You probably already know that The Years of Rice and Salt, by Kim Stanley Robinson tells an alternate history where the Black Plague wiped out Christian Europe, which leaves a world dominated by Buddhists and Muslims. This gives you a good excuse to explore parts of world history we don’t hear so much about. As the generations pass, other wanderers are added to the “lost Christians”: Jews, Armenians, and Zott (Roma). And as the generations pass, we see the same characters reborn: the Mystic, the Fighter, the Intellectual, and the Selfish jerk who makes trouble for the first three. There’s a couple other recurring characters, but so minor, I often missed them. After a few chapters you come to expect that just when they’re about to really make a difference, a natural disaster will kill them off. And then they regroup in the bardo.
Here, the bardo is an afterlife that the dead mustpass through, be judged, and sent to the next lives. The nature of the bardo changes–sometimes Mohammed sits in judgment, sometimes the biggest, baddest Chinese bureaucracy ever–but even unbelievers pass through it. The Fighter rebels in protest over the whole system. Nor does he cut the Mystic any slack:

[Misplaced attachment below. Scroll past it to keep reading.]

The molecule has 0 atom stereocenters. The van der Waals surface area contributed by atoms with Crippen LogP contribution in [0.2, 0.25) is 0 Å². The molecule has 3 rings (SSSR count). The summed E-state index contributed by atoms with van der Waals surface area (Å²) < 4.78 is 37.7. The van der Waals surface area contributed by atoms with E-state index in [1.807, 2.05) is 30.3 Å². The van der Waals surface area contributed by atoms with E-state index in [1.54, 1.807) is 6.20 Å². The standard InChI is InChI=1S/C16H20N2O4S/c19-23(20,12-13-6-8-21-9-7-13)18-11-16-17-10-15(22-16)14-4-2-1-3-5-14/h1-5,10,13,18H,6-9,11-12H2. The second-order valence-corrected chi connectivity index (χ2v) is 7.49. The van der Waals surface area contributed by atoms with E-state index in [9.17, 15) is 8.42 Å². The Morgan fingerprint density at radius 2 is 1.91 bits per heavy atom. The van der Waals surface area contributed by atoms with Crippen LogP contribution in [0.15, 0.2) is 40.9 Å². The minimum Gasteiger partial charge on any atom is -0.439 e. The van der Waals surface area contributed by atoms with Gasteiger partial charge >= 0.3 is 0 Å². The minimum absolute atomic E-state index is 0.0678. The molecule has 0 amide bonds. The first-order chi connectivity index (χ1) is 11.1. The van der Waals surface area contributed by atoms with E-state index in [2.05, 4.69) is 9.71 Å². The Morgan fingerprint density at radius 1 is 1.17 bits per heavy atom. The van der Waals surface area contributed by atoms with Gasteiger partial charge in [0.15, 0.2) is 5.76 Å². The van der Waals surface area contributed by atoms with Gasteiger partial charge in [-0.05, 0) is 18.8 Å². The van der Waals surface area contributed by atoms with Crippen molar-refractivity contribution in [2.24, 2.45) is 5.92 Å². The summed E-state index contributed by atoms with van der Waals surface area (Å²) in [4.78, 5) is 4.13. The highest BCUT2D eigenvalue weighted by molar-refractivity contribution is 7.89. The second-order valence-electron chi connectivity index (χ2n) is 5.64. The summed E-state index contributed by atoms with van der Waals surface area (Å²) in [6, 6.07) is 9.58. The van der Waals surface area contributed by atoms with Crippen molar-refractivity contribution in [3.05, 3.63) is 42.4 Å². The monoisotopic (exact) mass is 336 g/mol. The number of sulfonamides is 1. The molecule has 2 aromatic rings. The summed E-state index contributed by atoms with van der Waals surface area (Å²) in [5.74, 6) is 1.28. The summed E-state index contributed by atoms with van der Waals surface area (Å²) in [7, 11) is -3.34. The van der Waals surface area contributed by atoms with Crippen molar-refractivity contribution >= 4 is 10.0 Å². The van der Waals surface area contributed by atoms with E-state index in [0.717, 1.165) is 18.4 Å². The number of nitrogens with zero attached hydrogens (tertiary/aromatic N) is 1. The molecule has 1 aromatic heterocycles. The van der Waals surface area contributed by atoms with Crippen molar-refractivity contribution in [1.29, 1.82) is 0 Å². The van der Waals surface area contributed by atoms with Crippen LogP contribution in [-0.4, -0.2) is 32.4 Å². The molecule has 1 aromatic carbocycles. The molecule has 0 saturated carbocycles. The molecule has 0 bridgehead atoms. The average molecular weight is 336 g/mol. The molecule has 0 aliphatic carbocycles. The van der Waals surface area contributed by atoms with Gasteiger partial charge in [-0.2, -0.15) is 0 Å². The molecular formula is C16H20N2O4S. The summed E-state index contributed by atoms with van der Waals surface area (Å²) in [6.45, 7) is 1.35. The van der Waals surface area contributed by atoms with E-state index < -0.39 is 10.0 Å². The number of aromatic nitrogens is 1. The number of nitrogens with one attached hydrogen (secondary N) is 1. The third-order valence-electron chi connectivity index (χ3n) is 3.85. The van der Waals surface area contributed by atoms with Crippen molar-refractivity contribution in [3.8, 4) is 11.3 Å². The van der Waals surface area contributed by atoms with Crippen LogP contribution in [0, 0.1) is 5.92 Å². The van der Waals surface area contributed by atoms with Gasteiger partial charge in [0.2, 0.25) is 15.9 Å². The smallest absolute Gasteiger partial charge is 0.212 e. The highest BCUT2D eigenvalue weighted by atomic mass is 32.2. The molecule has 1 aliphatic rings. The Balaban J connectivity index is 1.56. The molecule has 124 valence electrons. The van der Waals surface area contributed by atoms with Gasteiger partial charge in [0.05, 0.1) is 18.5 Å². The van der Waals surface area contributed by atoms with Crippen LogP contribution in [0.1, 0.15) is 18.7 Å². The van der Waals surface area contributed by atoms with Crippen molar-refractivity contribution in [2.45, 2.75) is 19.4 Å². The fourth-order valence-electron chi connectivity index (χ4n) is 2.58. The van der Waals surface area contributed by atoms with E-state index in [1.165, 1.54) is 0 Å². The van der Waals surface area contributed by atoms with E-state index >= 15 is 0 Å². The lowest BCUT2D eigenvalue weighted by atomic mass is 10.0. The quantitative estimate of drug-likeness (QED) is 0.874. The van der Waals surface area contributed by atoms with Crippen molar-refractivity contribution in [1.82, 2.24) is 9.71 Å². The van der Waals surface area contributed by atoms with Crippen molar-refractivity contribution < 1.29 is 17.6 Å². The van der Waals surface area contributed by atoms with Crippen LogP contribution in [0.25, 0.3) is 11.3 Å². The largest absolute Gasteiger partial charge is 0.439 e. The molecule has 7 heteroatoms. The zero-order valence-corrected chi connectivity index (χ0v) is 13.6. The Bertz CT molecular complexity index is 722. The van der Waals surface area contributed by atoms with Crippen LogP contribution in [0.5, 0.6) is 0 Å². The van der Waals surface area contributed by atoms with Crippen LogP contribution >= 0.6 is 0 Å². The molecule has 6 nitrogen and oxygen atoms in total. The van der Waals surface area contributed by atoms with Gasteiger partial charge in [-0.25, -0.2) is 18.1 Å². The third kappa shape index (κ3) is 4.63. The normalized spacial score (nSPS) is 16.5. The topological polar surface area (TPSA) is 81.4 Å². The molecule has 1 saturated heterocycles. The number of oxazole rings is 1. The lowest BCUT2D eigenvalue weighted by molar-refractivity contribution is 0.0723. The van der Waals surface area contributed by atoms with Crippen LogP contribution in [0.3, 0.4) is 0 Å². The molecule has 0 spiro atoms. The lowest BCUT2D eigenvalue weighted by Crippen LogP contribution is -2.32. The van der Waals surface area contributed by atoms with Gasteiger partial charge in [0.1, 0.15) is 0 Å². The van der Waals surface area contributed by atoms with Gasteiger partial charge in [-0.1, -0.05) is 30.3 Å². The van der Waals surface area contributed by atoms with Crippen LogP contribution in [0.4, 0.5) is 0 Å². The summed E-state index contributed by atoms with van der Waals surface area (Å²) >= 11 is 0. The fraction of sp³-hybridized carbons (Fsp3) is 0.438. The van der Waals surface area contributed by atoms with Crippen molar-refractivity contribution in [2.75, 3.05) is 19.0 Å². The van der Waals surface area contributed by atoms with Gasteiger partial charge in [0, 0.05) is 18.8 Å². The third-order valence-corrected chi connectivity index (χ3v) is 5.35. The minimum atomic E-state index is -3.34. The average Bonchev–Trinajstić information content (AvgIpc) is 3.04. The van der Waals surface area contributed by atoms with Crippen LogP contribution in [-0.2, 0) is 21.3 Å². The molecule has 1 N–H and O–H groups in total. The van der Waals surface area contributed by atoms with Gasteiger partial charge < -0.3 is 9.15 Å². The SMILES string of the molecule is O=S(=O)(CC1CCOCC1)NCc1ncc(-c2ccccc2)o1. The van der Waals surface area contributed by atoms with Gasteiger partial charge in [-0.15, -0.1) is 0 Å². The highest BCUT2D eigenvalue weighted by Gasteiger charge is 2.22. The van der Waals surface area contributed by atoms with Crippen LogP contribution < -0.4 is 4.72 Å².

“I’m sick of love and happiness–I want justice.”
When they take counsel together, they do a little better in the next lives. Still, much of the same kind of history happens, just with different actors. A couple of the biggest differences are made through the extraordinary (verging on unbelievable) efforts of particular heroes. The most progress comes when the Fighter is in charge, refusing to accept the world as it is.
I like how the book comments on itself, toward the end, discussing various ideas of reincarnation and various theories of history. For instance, are we reading about the same people being reborn and making critical contributions to world history in each life, or just the same kinds of people?And while things do get better, I’m not sure whether the ending is a moment of hope or a promise of more of the same.